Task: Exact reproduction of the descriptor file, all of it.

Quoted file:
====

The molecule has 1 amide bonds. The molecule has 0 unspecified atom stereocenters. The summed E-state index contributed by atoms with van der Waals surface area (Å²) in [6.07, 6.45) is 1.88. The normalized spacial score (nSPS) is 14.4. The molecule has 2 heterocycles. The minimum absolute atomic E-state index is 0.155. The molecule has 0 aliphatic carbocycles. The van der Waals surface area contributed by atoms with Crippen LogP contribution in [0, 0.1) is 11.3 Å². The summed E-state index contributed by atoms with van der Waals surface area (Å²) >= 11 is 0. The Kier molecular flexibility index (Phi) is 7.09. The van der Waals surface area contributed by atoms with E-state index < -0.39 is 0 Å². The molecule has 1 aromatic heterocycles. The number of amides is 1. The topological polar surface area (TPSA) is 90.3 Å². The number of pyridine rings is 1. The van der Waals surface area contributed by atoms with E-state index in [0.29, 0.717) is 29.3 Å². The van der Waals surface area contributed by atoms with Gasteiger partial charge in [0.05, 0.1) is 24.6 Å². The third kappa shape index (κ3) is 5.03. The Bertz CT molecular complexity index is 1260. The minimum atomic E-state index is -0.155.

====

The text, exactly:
The molecule has 1 amide bonds. The molecule has 0 unspecified atom stereocenters. The summed E-state index contributed by atoms with van der Waals surface area (Å²) in [6.07, 6.45) is 1.88. The normalized spacial score (nSPS) is 14.4. The molecule has 2 heterocycles. The minimum absolute atomic E-state index is 0.155. The molecule has 0 aliphatic carbocycles. The van der Waals surface area contributed by atoms with Crippen LogP contribution in [0, 0.1) is 11.3 Å². The summed E-state index contributed by atoms with van der Waals surface area (Å²) >= 11 is 0. The Kier molecular flexibility index (Phi) is 7.09. The van der Waals surface area contributed by atoms with E-state index < -0.39 is 0 Å². The molecule has 1 aromatic heterocycles. The number of amides is 1. The topological polar surface area (TPSA) is 90.3 Å². The number of pyridine rings is 1. The van der Waals surface area contributed by atoms with E-state index in [0.29, 0.717) is 29.3 Å². The van der Waals surface area contributed by atoms with Gasteiger partial charge in [0.05, 0.1) is 24.6 Å². The third kappa shape index (κ3) is 5.03. The Bertz CT molecular complexity index is 1260. The minimum atomic E-state index is -0.155.